17 May Nourishing Superheroes – Part 1

The Importance of Whole Food Nutrition for Kids

Australia has seen a rapid raise in health related issues in kids. 25% of children between 5 – 18 years old are now overweight or obese; we have seen a 73% increase in ADHD medication being prescribed since 2000 and almost 1 in 7 kids between 4 -17 years old are now assessed as having some form of mental health disorder such as ADHD, anxiety or depression.

It cannot be emphasised enough, that the focus for kid’s nutrition is to have tasty but nutrient dense meals. Kids bodies grow at a rapid rate. We need to make sure we nurture this growth and provide food with all the essential nutrients to support the complex biochemical growth mechanisms going on inside every cell of their body. This has been proven without doubt to help with their health, development, brain development and overall well-being.

Food With Poor Nutrition

Kids should not be relying on sugar, grains or other high carbohydrate foods to supply their energy needs or as their major source of foods to get their nutrition requirements. Although in general, kids can metabolise these types of foods better than adults, the bottom line is, these foods do not contain the vast array of wholesome nutrients that a growing body needs.

As a parent you need to be aware that health issues arising from poor nutrition do not arise overnight. In my practice, generally, I see a compounding effect of years of poor nutrition habits which then manifest itself in health issues such as obesity, mental health and behavioural disorders and overall kids not reaching their full superhero potential.

What about kids and sugar?

The World Health Organisation recommends no more than 3 teaspoons of added sugar per day for children. To put this into context, Australian kids are having much more than the recommended daily sugar allowance, as an example, boys age between 14 – 16 years old are now estimated to consume 22 teaspoons of added sugar per day.

Unfortunately it is very easy to consume added sugar. If kids are having toast and jam or cereal for breakfast with a juice or a low-fat yogurt as a snack, their daily intake of added sugar, will have almost been consumed by the time they leave for school. You wouldn’t put a bowl of sugar in front of your kids, but it has somehow become acceptable if it is hidden in a bowl of healthy looking muesli. Sometimes it can add up to 2 – 3 days worth of added sugars in one day. Check out how much sugar is in a popular “low fat” yogurt and fruit juice!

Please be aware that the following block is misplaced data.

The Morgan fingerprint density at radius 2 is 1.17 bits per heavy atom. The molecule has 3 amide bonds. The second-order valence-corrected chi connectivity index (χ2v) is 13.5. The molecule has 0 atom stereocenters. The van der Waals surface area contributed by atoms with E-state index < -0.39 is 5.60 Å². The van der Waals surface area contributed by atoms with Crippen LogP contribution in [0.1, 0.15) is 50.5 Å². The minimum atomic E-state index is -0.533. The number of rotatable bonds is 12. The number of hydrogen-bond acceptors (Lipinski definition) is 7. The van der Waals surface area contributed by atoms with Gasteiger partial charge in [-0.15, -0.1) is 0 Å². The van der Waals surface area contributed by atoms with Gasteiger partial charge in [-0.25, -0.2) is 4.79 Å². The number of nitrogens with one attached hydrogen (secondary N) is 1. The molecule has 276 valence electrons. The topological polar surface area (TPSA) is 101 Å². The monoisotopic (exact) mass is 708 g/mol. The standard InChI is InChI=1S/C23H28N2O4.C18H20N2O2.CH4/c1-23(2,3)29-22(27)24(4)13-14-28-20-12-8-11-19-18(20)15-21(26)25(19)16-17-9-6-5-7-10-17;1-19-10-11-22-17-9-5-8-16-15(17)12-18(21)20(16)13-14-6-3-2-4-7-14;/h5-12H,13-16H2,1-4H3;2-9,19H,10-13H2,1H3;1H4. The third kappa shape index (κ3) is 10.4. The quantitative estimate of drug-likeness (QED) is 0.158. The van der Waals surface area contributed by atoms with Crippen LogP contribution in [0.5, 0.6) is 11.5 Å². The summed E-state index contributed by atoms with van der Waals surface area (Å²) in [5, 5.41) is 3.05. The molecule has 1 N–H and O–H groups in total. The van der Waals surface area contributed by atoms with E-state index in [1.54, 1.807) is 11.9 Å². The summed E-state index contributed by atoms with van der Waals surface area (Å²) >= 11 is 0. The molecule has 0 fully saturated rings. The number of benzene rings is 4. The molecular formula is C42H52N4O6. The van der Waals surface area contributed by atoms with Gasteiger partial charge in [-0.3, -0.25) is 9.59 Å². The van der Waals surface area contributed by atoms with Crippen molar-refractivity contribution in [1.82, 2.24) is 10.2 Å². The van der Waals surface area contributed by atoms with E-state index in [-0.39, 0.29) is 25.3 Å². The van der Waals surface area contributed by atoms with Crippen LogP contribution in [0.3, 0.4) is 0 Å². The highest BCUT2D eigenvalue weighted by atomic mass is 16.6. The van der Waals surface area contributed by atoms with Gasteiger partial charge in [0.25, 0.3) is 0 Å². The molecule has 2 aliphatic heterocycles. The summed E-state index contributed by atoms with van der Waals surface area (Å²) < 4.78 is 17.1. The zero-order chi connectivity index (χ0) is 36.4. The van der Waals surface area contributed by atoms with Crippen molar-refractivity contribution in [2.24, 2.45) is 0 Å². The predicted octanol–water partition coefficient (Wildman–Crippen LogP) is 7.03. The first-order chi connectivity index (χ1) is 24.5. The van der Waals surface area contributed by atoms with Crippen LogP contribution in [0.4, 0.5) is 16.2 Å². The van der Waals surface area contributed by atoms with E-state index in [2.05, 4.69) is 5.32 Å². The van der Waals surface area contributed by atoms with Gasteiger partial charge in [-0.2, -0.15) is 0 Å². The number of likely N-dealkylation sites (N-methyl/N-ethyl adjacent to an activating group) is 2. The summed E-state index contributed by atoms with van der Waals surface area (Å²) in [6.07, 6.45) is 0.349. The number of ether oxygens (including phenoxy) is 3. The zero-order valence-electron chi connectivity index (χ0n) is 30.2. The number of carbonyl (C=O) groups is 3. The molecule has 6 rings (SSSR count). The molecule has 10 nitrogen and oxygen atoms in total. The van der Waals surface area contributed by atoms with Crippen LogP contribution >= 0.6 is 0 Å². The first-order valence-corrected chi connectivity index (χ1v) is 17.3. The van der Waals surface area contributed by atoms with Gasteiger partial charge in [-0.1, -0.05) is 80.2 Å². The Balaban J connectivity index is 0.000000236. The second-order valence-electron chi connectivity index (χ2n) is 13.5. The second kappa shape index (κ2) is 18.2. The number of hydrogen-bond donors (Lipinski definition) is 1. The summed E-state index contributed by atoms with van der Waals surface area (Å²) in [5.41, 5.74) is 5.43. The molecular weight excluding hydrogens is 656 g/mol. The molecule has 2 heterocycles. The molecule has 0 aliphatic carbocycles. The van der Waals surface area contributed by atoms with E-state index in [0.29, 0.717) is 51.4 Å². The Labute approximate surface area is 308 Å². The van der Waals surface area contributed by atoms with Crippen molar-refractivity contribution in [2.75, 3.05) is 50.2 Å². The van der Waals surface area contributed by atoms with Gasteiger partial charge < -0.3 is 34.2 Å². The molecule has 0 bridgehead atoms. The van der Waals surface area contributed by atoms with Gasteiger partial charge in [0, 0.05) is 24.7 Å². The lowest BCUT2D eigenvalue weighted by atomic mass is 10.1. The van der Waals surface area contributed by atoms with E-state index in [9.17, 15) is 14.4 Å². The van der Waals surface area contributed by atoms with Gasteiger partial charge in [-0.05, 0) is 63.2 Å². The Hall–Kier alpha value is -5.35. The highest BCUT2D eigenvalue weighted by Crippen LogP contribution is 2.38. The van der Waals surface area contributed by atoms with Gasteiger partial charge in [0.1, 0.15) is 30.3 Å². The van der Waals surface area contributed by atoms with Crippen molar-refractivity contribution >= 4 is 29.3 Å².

Yoghurt vs KitKatJuice vs Cherry Ripes

Kids are an easy target for companies that produce processed packaged foods. They use bright colours, gimmicks, sport and sports idols to sell you foods that are high in added sugar, grains and processed carbohydrates. They have teams of scientists working to ensure that the food they are making keeps kids hooked and wanting more.

Just while we are on the topic of sugar, here is a list of common names that food manufacturers might use to try and hide the fact that their product has added sugars.

Let us have a look at the ingredients of a popular breakfast cereal for kids, Kellogg’s Nutri-Grain.

Nutri-Grain ingredients list, and what they mean:

  • Cereals (49%)(wheat flour, oatmeal, maize flour – This is easily digestible carbohydrate and breaks down quickly into sugar during the digestive process.
  • Sugar This is an added sugar. It is also the second ingredient listed which means it is the second most abundant ingredient in this processed food.
  • Wheat protein – This is gluten.  Any children that are celiac or have a wheat sensitivity will react to this ingredient.
  • Maltodextrin – This is an added sugar.
  • Molasses – This is an added sugar.
  • Oat fiber – Grains are refined and fiber is removed, then they have to add fiber back in.
  • Salt, minerals (calcium carbonate, iron) – Added nutrients.
  • Barley malt extract – This is an added sugar.
  • Raising agent (potassium bicarbonate) – This makes the cereal puffy in texture.